- Jim Caple, Senior Writer, ESPN.com
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DETROIT -- Moving from the starting rotation to the bullpen is not as easy as Tim Lincecum has made it look these past couple weeks. For one thing, you have to find a seat in the bullpen, which can be awfully crowded at this time of year.
"Sometimes if you've been sitting in a certain spot the whole game, they'll let you sit there but I just hope to be able to sit down," San Francisco Giants reliever Jeremy Affeldt said. "When you have like 13 dudes in the bullpen? You're just hoping for a seat. You're playing musical chairs down there. You're just waiting for some guy to get up and go to the bathroom and then you slide in there real quick."
So Lincecum has to wait his turn then? Prove himself as reliever first? Earn his pine time?
"Oh, we'll make room for him -- he can have my seat," Affeldt said. "If he keeps throwing like that, he can have all our seats. He can lay down on the bench if he needs to. We'll stand up."
Not a problem. Lincecum is bringing plenty of people to their feet as a reliever while returning batter after batter to their seat in the dugout. He took over with two out in the sixth inning and the tying run at the plate in San Francisco's 2-0 Game 3 victory over the Detroit Tigers and didn't allow a hit while striking out three in 2 1/3 innings. He has struck out eight batters without allowing a hit in 4 2/3 innings this World Series and has 17 strikeouts while allowing just three hits and one earned run in 13 relief innings this postseason.
The bullpen door swinging open hasn't been this exciting since Charlie Sheen was strutting to the mound with "Wild Thing" playing. Lincecum takes the mound with that long, stringy black hair, the funky delivery and the exploding fastball, and opponents suddenly have a whole new attitude toward middle relief.
"When you have a guy like Tim Lincecum coming out of the bullpen and giving you the type of innings he does, it's not like it gets easier [for the opponent]," Affeldt said. "Sometimes teams are thinking, 'Well, maybe if we can get to their pen early we'll have them.' But it doesn't get any easier when Timmy comes in."<.p>
That's the crucial thing in this postseason. San Francisco manager Bruce Bochy hasn't restricted Lincecum to the overvalued, overhyped, overblown closer role. Teams now use their supposed best relievers only if they have a lead in the ninth inning, a situation when teams win 90 percent of the time anyway. The Giants not only are bringing in Lincecum earlier when the game is much more in doubt, they are using him for two innings and longer. He has pitched almost as much in relief as Madison Bumgarner has as a starter.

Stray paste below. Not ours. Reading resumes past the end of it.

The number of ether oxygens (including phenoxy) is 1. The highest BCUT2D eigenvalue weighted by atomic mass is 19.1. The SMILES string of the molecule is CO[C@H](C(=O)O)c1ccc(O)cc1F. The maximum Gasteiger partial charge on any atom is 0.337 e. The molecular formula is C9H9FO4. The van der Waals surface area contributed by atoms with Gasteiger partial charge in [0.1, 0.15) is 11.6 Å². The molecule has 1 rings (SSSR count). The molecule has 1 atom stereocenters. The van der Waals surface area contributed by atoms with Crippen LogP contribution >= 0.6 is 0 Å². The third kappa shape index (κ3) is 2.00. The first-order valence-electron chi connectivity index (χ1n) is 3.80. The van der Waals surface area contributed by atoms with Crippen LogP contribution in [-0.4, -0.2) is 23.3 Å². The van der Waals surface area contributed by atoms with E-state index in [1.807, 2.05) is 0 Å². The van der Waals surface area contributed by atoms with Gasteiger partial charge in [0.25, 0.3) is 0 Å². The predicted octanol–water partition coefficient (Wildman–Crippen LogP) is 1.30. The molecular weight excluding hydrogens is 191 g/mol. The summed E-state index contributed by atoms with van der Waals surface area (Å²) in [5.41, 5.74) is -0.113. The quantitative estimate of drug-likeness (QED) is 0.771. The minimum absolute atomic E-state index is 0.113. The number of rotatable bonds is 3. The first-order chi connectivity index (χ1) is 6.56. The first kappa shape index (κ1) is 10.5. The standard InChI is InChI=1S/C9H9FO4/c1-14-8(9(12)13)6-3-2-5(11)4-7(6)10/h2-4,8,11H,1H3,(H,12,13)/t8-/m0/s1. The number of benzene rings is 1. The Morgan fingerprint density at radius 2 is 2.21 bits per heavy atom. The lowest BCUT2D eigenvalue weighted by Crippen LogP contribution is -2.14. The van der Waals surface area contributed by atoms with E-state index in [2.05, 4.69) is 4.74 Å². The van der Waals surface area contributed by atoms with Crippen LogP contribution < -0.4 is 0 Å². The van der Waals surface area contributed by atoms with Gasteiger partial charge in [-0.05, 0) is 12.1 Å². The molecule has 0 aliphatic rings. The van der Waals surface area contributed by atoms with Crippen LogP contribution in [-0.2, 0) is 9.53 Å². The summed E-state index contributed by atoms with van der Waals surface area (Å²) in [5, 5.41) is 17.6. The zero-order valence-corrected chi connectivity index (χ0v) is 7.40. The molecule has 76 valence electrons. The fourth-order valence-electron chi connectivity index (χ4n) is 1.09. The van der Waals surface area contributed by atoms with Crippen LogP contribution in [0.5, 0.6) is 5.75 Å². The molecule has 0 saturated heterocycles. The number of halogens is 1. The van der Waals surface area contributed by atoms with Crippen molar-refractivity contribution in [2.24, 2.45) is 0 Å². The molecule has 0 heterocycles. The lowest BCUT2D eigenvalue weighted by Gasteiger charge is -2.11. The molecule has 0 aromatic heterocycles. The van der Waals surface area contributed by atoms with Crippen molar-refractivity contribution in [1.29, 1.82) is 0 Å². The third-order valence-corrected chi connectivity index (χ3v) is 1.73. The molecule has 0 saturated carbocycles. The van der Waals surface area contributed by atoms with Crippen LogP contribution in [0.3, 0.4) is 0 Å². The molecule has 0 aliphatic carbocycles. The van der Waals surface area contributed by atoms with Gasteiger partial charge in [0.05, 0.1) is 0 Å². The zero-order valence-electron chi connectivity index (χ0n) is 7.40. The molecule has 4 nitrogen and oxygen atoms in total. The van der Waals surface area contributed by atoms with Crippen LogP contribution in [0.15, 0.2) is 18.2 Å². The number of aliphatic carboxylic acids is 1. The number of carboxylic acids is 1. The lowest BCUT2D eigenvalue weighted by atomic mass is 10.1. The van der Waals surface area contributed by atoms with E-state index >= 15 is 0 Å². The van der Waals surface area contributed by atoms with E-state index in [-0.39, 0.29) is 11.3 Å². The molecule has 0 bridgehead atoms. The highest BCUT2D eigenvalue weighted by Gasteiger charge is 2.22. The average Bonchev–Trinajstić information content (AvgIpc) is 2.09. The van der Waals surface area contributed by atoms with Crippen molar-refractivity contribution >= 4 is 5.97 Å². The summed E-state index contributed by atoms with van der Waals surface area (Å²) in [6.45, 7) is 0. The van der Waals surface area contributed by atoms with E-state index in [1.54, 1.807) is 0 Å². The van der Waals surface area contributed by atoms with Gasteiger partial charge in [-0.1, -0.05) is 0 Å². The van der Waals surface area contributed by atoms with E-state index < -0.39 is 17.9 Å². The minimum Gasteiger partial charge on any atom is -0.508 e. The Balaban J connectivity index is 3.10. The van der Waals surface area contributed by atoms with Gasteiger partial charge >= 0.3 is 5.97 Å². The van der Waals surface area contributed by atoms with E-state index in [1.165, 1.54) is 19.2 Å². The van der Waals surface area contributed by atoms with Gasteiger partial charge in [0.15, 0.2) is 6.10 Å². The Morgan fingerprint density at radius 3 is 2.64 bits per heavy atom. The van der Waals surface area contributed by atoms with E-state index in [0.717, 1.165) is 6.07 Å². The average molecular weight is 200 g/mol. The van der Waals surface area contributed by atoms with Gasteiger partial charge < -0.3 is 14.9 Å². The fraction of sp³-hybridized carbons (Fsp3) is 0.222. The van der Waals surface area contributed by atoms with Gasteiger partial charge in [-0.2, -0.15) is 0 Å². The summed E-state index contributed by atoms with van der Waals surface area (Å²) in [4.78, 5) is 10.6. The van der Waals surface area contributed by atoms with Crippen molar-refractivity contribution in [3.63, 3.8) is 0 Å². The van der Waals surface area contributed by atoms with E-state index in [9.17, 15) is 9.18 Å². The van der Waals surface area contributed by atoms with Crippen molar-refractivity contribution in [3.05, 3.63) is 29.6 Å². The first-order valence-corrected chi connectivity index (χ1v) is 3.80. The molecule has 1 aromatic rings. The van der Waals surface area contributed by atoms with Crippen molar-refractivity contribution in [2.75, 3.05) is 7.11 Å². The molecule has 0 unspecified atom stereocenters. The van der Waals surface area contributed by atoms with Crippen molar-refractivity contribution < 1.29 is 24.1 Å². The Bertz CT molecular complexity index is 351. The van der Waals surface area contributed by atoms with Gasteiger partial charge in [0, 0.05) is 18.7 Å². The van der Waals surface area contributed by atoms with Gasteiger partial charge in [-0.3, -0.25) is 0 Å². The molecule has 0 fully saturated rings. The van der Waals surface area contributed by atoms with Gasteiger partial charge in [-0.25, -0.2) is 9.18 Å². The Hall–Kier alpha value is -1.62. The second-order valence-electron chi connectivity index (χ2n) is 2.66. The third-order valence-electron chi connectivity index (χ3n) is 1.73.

This could be an exciting concept for baseball, a return to the days when closers were firemen because they rushed to the mound in the seventh inning and earlier whenever smoke began to appear, not just when the insurance claims needed to be finalized. They didn't need any heavy metal closer music -- just the ring of the bullpen phone when their team was in trouble.
Unfortunately, Bochy says, Lincecum will go right back to the starting rotation next season. "He's a starter and that's where he's going next year."
That's good for Lincecum but it's too bad for baseball because it would be refreshing to see teams start using their best relievers earlier when the outcome is significantly more at risk. Imagine Lincecum taking over for a couple innings 70 or 80 times a season.
"That thought never really crossed my mind," Lincecum said when asked about what a permanent move to the bullpen would be like. "Right now, the bullpen role is for the World Series, and that's my mindset. I think that's everybody's mindset. I'm just going out there as a safety net of some kind."
A safety net? Having Lincecum in the bullpen is more like having a child-protective seat and an air-bag inside an armored car surrounded by a police escort and followed by an ambulance while driving through Kansas.
"When the lights come on in the biggest stage, he's shown everybody what he's truly about and he's thrown the ball unbelievably this whole postseason," Game 3 starter Ryan Vogelsong said. "And you've got to tip your hat to him because he could have been upset about going to the bullpen and not one second did you ever see that from him. He just went down there and came out firing BBs."
Unless the Tigers stage an unlikely comeback from an 0-3 deficit, Lincecum's bullpen role is probably over. But we can only hope his performance this postseason inspires some other teams to reevaluate their bullpen use. Although, granted, it might be hard for most teams to find a two-time Cy Young winner to fill the role.